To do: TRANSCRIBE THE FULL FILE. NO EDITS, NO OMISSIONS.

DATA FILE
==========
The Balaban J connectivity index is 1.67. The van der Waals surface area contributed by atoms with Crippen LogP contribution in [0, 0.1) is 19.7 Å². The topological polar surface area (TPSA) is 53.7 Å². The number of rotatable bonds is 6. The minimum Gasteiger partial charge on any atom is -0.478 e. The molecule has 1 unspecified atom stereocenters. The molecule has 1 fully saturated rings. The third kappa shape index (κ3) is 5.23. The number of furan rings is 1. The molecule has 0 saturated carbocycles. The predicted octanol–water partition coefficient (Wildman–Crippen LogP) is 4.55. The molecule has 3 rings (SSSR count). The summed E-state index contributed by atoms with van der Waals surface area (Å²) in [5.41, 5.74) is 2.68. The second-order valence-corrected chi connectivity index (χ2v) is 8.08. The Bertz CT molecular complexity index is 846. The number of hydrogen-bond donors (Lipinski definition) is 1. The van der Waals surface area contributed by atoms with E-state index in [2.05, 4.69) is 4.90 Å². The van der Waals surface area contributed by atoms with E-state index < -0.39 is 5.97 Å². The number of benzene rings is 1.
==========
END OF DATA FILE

The Balaban J connectivity index is 1.67. The van der Waals surface area contributed by atoms with Crippen LogP contribution in [0, 0.1) is 19.7 Å². The topological polar surface area (TPSA) is 53.7 Å². The number of rotatable bonds is 6. The minimum Gasteiger partial charge on any atom is -0.478 e. The molecule has 1 unspecified atom stereocenters. The molecule has 1 fully saturated rings. The third kappa shape index (κ3) is 5.23. The number of furan rings is 1. The molecule has 0 saturated carbocycles. The predicted octanol–water partition coefficient (Wildman–Crippen LogP) is 4.55. The molecule has 3 rings (SSSR count). The summed E-state index contributed by atoms with van der Waals surface area (Å²) in [5.41, 5.74) is 2.68. The second-order valence-corrected chi connectivity index (χ2v) is 8.08. The Bertz CT molecular complexity index is 846. The number of hydrogen-bond donors (Lipinski definition) is 1. The van der Waals surface area contributed by atoms with E-state index in [2.05, 4.69) is 4.90 Å². The van der Waals surface area contributed by atoms with E-state index < -0.39 is 5.97 Å². The number of benzene rings is 1.